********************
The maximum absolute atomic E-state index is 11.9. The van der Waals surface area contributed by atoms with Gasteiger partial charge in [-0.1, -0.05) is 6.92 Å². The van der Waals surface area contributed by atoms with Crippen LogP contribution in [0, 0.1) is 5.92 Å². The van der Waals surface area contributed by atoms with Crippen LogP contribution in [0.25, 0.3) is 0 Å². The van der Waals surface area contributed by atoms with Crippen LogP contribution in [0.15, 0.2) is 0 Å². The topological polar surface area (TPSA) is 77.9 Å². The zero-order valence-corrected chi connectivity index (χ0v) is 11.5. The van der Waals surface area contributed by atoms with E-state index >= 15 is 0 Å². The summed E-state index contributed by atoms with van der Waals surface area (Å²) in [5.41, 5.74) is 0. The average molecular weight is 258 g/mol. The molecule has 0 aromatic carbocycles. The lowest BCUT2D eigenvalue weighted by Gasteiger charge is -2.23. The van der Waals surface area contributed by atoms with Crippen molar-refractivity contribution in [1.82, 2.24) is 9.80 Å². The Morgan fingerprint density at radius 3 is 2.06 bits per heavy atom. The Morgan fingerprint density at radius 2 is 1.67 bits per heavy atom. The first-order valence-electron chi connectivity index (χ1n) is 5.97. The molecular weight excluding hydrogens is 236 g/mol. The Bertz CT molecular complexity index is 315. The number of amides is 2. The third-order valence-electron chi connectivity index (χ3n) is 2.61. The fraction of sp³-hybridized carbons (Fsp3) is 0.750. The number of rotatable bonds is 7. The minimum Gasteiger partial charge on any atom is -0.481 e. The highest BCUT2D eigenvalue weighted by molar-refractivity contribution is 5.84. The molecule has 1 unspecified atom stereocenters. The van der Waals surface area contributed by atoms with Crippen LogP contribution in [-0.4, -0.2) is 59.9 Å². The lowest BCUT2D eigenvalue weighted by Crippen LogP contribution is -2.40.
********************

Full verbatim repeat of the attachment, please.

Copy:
The maximum absolute atomic E-state index is 11.9. The van der Waals surface area contributed by atoms with Gasteiger partial charge in [-0.1, -0.05) is 6.92 Å². The van der Waals surface area contributed by atoms with Crippen LogP contribution in [0, 0.1) is 5.92 Å². The van der Waals surface area contributed by atoms with Crippen LogP contribution in [0.25, 0.3) is 0 Å². The van der Waals surface area contributed by atoms with Crippen LogP contribution in [0.15, 0.2) is 0 Å². The topological polar surface area (TPSA) is 77.9 Å². The zero-order valence-corrected chi connectivity index (χ0v) is 11.5. The van der Waals surface area contributed by atoms with E-state index >= 15 is 0 Å². The summed E-state index contributed by atoms with van der Waals surface area (Å²) in [5.41, 5.74) is 0. The average molecular weight is 258 g/mol. The molecule has 0 aromatic carbocycles. The lowest BCUT2D eigenvalue weighted by Gasteiger charge is -2.23. The van der Waals surface area contributed by atoms with Crippen molar-refractivity contribution in [1.82, 2.24) is 9.80 Å². The Morgan fingerprint density at radius 3 is 2.06 bits per heavy atom. The Morgan fingerprint density at radius 2 is 1.67 bits per heavy atom. The first-order valence-electron chi connectivity index (χ1n) is 5.97. The molecular weight excluding hydrogens is 236 g/mol. The Bertz CT molecular complexity index is 315. The number of amides is 2. The third-order valence-electron chi connectivity index (χ3n) is 2.61. The fraction of sp³-hybridized carbons (Fsp3) is 0.750. The number of rotatable bonds is 7. The minimum Gasteiger partial charge on any atom is -0.481 e. The highest BCUT2D eigenvalue weighted by molar-refractivity contribution is 5.84. The molecule has 1 unspecified atom stereocenters. The van der Waals surface area contributed by atoms with Crippen LogP contribution in [-0.4, -0.2) is 59.9 Å². The lowest BCUT2D eigenvalue weighted by Crippen LogP contribution is -2.40.